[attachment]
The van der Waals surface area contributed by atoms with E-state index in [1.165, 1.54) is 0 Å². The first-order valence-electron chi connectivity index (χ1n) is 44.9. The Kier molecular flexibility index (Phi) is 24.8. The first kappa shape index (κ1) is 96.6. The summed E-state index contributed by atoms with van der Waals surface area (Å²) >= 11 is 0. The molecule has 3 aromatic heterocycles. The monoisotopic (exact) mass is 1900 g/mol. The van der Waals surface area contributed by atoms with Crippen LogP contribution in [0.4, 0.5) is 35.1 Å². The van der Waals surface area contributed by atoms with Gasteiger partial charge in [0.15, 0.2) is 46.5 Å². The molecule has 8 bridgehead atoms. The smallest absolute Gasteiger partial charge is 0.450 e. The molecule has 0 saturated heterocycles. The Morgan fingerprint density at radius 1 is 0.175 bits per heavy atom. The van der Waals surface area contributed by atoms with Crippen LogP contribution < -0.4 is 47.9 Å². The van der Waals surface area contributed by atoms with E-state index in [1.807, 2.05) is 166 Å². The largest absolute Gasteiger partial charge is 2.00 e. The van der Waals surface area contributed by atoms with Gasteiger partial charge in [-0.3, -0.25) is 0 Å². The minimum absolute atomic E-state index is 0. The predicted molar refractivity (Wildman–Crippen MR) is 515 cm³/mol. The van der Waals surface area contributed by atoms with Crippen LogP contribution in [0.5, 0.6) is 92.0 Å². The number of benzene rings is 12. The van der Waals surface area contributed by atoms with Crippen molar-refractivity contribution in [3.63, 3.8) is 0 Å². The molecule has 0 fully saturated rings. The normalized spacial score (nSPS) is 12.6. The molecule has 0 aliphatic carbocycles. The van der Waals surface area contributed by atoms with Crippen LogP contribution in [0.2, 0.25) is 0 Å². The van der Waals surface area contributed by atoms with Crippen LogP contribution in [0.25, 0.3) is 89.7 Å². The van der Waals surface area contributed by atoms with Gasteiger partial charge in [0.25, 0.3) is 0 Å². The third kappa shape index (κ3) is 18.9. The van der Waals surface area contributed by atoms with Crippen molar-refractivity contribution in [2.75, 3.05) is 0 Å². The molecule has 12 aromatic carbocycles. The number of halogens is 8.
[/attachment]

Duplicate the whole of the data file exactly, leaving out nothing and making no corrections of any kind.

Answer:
The van der Waals surface area contributed by atoms with E-state index in [1.165, 1.54) is 0 Å². The first-order valence-electron chi connectivity index (χ1n) is 44.9. The Kier molecular flexibility index (Phi) is 24.8. The first kappa shape index (κ1) is 96.6. The summed E-state index contributed by atoms with van der Waals surface area (Å²) >= 11 is 0. The molecule has 3 aromatic heterocycles. The monoisotopic (exact) mass is 1900 g/mol. The van der Waals surface area contributed by atoms with Crippen LogP contribution in [0.4, 0.5) is 35.1 Å². The van der Waals surface area contributed by atoms with Gasteiger partial charge in [0.15, 0.2) is 46.5 Å². The molecule has 8 bridgehead atoms. The smallest absolute Gasteiger partial charge is 0.450 e. The molecule has 0 saturated heterocycles. The Morgan fingerprint density at radius 1 is 0.175 bits per heavy atom. The van der Waals surface area contributed by atoms with Crippen LogP contribution < -0.4 is 47.9 Å². The van der Waals surface area contributed by atoms with E-state index in [1.807, 2.05) is 166 Å². The largest absolute Gasteiger partial charge is 2.00 e. The van der Waals surface area contributed by atoms with Gasteiger partial charge in [-0.3, -0.25) is 0 Å². The minimum absolute atomic E-state index is 0. The predicted molar refractivity (Wildman–Crippen MR) is 515 cm³/mol. The van der Waals surface area contributed by atoms with Crippen LogP contribution in [0.5, 0.6) is 92.0 Å². The number of benzene rings is 12. The van der Waals surface area contributed by atoms with Crippen molar-refractivity contribution in [3.63, 3.8) is 0 Å². The molecule has 0 fully saturated rings. The normalized spacial score (nSPS) is 12.6. The molecule has 0 aliphatic carbocycles. The van der Waals surface area contributed by atoms with Crippen LogP contribution in [0.2, 0.25) is 0 Å². The van der Waals surface area contributed by atoms with Crippen LogP contribution in [0.25, 0.3) is 89.7 Å². The van der Waals surface area contributed by atoms with Gasteiger partial charge in [0.25, 0.3) is 0 Å². The third kappa shape index (κ3) is 18.9. The van der Waals surface area contributed by atoms with Crippen molar-refractivity contribution in [2.75, 3.05) is 0 Å². The molecule has 12 aromatic carbocycles. The number of halogens is 8.